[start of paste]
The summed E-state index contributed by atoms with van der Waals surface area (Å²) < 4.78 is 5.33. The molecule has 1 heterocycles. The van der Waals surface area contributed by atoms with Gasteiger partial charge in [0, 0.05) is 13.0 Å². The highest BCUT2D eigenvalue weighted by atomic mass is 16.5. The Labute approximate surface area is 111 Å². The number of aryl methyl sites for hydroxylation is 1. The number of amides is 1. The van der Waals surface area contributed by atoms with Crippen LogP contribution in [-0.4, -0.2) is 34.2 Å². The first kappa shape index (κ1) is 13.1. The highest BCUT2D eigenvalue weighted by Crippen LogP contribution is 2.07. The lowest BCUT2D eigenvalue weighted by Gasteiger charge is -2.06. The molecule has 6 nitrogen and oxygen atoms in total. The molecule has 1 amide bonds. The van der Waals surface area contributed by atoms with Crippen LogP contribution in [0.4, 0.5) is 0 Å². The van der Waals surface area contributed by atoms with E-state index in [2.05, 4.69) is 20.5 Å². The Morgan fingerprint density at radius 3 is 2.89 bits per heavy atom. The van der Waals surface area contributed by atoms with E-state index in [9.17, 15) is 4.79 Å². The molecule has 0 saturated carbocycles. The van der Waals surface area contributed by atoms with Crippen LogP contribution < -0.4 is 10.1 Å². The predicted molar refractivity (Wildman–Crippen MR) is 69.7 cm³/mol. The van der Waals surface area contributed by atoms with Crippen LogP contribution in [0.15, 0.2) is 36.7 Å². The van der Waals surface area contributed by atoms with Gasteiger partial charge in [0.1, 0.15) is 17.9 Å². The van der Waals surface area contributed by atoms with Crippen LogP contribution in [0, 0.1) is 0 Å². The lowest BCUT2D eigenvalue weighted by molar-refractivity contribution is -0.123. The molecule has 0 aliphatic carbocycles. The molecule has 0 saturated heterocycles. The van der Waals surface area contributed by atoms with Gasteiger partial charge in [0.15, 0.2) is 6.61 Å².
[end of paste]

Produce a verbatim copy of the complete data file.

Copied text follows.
The summed E-state index contributed by atoms with van der Waals surface area (Å²) < 4.78 is 5.33. The molecule has 1 heterocycles. The van der Waals surface area contributed by atoms with Gasteiger partial charge in [0, 0.05) is 13.0 Å². The highest BCUT2D eigenvalue weighted by atomic mass is 16.5. The Labute approximate surface area is 111 Å². The number of aryl methyl sites for hydroxylation is 1. The number of amides is 1. The van der Waals surface area contributed by atoms with Crippen LogP contribution in [-0.4, -0.2) is 34.2 Å². The first kappa shape index (κ1) is 13.1. The highest BCUT2D eigenvalue weighted by Crippen LogP contribution is 2.07. The lowest BCUT2D eigenvalue weighted by Gasteiger charge is -2.06. The molecule has 6 nitrogen and oxygen atoms in total. The molecule has 1 amide bonds. The van der Waals surface area contributed by atoms with Crippen LogP contribution in [0.4, 0.5) is 0 Å². The van der Waals surface area contributed by atoms with E-state index in [2.05, 4.69) is 20.5 Å². The Morgan fingerprint density at radius 3 is 2.89 bits per heavy atom. The van der Waals surface area contributed by atoms with E-state index in [9.17, 15) is 4.79 Å². The molecule has 0 saturated carbocycles. The van der Waals surface area contributed by atoms with Crippen LogP contribution < -0.4 is 10.1 Å². The predicted molar refractivity (Wildman–Crippen MR) is 69.7 cm³/mol. The van der Waals surface area contributed by atoms with Crippen LogP contribution in [0.15, 0.2) is 36.7 Å². The van der Waals surface area contributed by atoms with Gasteiger partial charge in [0.1, 0.15) is 17.9 Å². The van der Waals surface area contributed by atoms with Crippen LogP contribution in [0, 0.1) is 0 Å². The lowest BCUT2D eigenvalue weighted by molar-refractivity contribution is -0.123. The molecule has 0 aliphatic carbocycles. The molecule has 0 saturated heterocycles. The van der Waals surface area contributed by atoms with Gasteiger partial charge in [0.15, 0.2) is 6.61 Å².